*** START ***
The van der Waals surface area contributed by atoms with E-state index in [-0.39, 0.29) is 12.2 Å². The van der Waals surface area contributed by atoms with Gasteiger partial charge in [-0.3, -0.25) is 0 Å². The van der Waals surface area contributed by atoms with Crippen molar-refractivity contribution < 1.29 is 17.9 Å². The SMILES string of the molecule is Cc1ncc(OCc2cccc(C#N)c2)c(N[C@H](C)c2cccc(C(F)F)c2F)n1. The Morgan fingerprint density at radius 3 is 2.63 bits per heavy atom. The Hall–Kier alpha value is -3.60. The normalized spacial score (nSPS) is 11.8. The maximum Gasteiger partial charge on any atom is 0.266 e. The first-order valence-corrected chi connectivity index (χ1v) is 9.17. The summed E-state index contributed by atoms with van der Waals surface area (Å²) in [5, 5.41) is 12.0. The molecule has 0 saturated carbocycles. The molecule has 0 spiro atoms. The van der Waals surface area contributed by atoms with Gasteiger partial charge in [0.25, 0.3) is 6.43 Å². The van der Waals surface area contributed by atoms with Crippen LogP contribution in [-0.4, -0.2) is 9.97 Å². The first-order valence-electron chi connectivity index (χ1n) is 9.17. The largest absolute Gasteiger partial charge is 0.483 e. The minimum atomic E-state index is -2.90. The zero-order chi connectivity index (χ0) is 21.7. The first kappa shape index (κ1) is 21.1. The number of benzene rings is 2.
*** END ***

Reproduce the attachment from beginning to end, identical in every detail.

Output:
The van der Waals surface area contributed by atoms with E-state index in [-0.39, 0.29) is 12.2 Å². The van der Waals surface area contributed by atoms with Gasteiger partial charge in [-0.3, -0.25) is 0 Å². The van der Waals surface area contributed by atoms with Crippen molar-refractivity contribution < 1.29 is 17.9 Å². The SMILES string of the molecule is Cc1ncc(OCc2cccc(C#N)c2)c(N[C@H](C)c2cccc(C(F)F)c2F)n1. The Morgan fingerprint density at radius 3 is 2.63 bits per heavy atom. The Hall–Kier alpha value is -3.60. The normalized spacial score (nSPS) is 11.8. The maximum Gasteiger partial charge on any atom is 0.266 e. The first-order valence-corrected chi connectivity index (χ1v) is 9.17. The summed E-state index contributed by atoms with van der Waals surface area (Å²) in [5, 5.41) is 12.0. The molecule has 0 saturated carbocycles. The molecule has 0 spiro atoms. The van der Waals surface area contributed by atoms with Gasteiger partial charge in [0.25, 0.3) is 6.43 Å². The van der Waals surface area contributed by atoms with Crippen LogP contribution in [-0.4, -0.2) is 9.97 Å². The first-order valence-electron chi connectivity index (χ1n) is 9.17. The largest absolute Gasteiger partial charge is 0.483 e. The minimum atomic E-state index is -2.90. The zero-order chi connectivity index (χ0) is 21.7. The first kappa shape index (κ1) is 21.1. The number of benzene rings is 2.